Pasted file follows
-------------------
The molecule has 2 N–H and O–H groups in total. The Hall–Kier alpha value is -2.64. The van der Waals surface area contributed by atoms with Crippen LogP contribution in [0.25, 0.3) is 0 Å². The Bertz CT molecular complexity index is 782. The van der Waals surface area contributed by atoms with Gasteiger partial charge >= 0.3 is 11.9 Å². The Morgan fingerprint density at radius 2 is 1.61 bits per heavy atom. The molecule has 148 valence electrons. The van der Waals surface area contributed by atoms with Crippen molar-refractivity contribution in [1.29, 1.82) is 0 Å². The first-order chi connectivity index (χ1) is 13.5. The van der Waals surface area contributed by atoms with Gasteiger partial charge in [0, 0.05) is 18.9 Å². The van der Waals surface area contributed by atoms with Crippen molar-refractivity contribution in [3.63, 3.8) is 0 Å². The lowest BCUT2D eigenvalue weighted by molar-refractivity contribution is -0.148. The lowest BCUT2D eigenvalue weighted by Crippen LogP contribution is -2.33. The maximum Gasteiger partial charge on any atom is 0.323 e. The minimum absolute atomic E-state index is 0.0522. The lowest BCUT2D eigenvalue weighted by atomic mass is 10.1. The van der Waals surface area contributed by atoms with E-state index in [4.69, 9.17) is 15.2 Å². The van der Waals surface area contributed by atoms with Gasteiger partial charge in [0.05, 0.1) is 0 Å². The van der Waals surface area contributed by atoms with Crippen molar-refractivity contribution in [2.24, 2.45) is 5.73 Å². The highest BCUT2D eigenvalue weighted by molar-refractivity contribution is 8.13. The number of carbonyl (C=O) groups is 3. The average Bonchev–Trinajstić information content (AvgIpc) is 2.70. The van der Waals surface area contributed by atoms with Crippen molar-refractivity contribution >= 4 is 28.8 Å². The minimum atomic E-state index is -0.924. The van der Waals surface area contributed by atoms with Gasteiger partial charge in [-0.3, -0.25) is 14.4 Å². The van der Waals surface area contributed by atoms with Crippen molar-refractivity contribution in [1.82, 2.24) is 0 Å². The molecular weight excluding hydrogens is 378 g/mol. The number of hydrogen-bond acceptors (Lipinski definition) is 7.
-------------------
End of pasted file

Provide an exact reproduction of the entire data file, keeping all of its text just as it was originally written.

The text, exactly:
The molecule has 2 N–H and O–H groups in total. The Hall–Kier alpha value is -2.64. The van der Waals surface area contributed by atoms with Crippen LogP contribution in [0.25, 0.3) is 0 Å². The Bertz CT molecular complexity index is 782. The van der Waals surface area contributed by atoms with Gasteiger partial charge >= 0.3 is 11.9 Å². The Morgan fingerprint density at radius 2 is 1.61 bits per heavy atom. The molecule has 148 valence electrons. The van der Waals surface area contributed by atoms with Crippen molar-refractivity contribution in [1.29, 1.82) is 0 Å². The first-order chi connectivity index (χ1) is 13.5. The van der Waals surface area contributed by atoms with Gasteiger partial charge in [0, 0.05) is 18.9 Å². The van der Waals surface area contributed by atoms with Crippen molar-refractivity contribution in [3.63, 3.8) is 0 Å². The lowest BCUT2D eigenvalue weighted by molar-refractivity contribution is -0.148. The lowest BCUT2D eigenvalue weighted by Crippen LogP contribution is -2.33. The maximum Gasteiger partial charge on any atom is 0.323 e. The minimum absolute atomic E-state index is 0.0522. The lowest BCUT2D eigenvalue weighted by atomic mass is 10.1. The van der Waals surface area contributed by atoms with E-state index in [4.69, 9.17) is 15.2 Å². The van der Waals surface area contributed by atoms with Gasteiger partial charge in [0.05, 0.1) is 0 Å². The van der Waals surface area contributed by atoms with Crippen molar-refractivity contribution in [2.24, 2.45) is 5.73 Å². The highest BCUT2D eigenvalue weighted by molar-refractivity contribution is 8.13. The number of carbonyl (C=O) groups is 3. The average Bonchev–Trinajstić information content (AvgIpc) is 2.70. The van der Waals surface area contributed by atoms with Crippen molar-refractivity contribution >= 4 is 28.8 Å². The minimum atomic E-state index is -0.924. The van der Waals surface area contributed by atoms with Gasteiger partial charge in [-0.3, -0.25) is 14.4 Å². The van der Waals surface area contributed by atoms with Crippen molar-refractivity contribution in [1.82, 2.24) is 0 Å². The molecular weight excluding hydrogens is 378 g/mol. The number of hydrogen-bond acceptors (Lipinski definition) is 7.